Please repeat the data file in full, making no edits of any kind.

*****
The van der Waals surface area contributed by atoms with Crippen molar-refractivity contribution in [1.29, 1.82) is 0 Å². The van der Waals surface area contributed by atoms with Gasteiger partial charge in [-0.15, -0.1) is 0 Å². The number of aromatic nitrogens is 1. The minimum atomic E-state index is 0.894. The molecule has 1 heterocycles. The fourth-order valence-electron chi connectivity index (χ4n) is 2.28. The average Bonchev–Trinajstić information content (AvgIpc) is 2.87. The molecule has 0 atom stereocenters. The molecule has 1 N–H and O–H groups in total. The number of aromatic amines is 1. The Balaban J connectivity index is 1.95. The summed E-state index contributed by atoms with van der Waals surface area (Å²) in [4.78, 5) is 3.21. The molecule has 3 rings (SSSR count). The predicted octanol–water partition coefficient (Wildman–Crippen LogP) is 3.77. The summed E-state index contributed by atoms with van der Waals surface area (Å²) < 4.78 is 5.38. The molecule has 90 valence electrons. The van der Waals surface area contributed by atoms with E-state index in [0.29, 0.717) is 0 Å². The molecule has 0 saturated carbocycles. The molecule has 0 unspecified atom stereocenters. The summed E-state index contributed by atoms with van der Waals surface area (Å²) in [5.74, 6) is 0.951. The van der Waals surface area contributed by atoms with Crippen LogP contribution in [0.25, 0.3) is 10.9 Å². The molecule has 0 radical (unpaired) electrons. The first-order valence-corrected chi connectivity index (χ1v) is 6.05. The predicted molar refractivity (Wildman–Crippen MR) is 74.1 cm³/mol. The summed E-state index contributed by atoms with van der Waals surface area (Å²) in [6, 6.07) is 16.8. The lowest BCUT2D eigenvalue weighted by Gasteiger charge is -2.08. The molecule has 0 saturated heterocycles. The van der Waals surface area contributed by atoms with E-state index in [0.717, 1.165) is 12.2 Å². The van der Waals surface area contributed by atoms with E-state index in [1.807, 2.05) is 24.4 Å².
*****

The van der Waals surface area contributed by atoms with Crippen molar-refractivity contribution in [1.29, 1.82) is 0 Å². The van der Waals surface area contributed by atoms with Gasteiger partial charge in [-0.15, -0.1) is 0 Å². The number of aromatic nitrogens is 1. The minimum atomic E-state index is 0.894. The molecule has 1 heterocycles. The fourth-order valence-electron chi connectivity index (χ4n) is 2.28. The average Bonchev–Trinajstić information content (AvgIpc) is 2.87. The molecule has 0 atom stereocenters. The molecule has 1 N–H and O–H groups in total. The number of aromatic amines is 1. The Balaban J connectivity index is 1.95. The summed E-state index contributed by atoms with van der Waals surface area (Å²) in [4.78, 5) is 3.21. The molecule has 3 rings (SSSR count). The predicted octanol–water partition coefficient (Wildman–Crippen LogP) is 3.77. The summed E-state index contributed by atoms with van der Waals surface area (Å²) < 4.78 is 5.38. The molecule has 90 valence electrons. The van der Waals surface area contributed by atoms with E-state index in [0.29, 0.717) is 0 Å². The molecule has 0 saturated carbocycles. The molecule has 0 unspecified atom stereocenters. The summed E-state index contributed by atoms with van der Waals surface area (Å²) in [5.74, 6) is 0.951. The van der Waals surface area contributed by atoms with Crippen LogP contribution in [0.25, 0.3) is 10.9 Å². The molecule has 0 radical (unpaired) electrons. The first-order valence-corrected chi connectivity index (χ1v) is 6.05. The predicted molar refractivity (Wildman–Crippen MR) is 74.1 cm³/mol. The summed E-state index contributed by atoms with van der Waals surface area (Å²) in [6, 6.07) is 16.8. The lowest BCUT2D eigenvalue weighted by Gasteiger charge is -2.08. The molecule has 0 saturated heterocycles. The van der Waals surface area contributed by atoms with E-state index in [0.717, 1.165) is 12.2 Å². The van der Waals surface area contributed by atoms with E-state index in [1.807, 2.05) is 24.4 Å².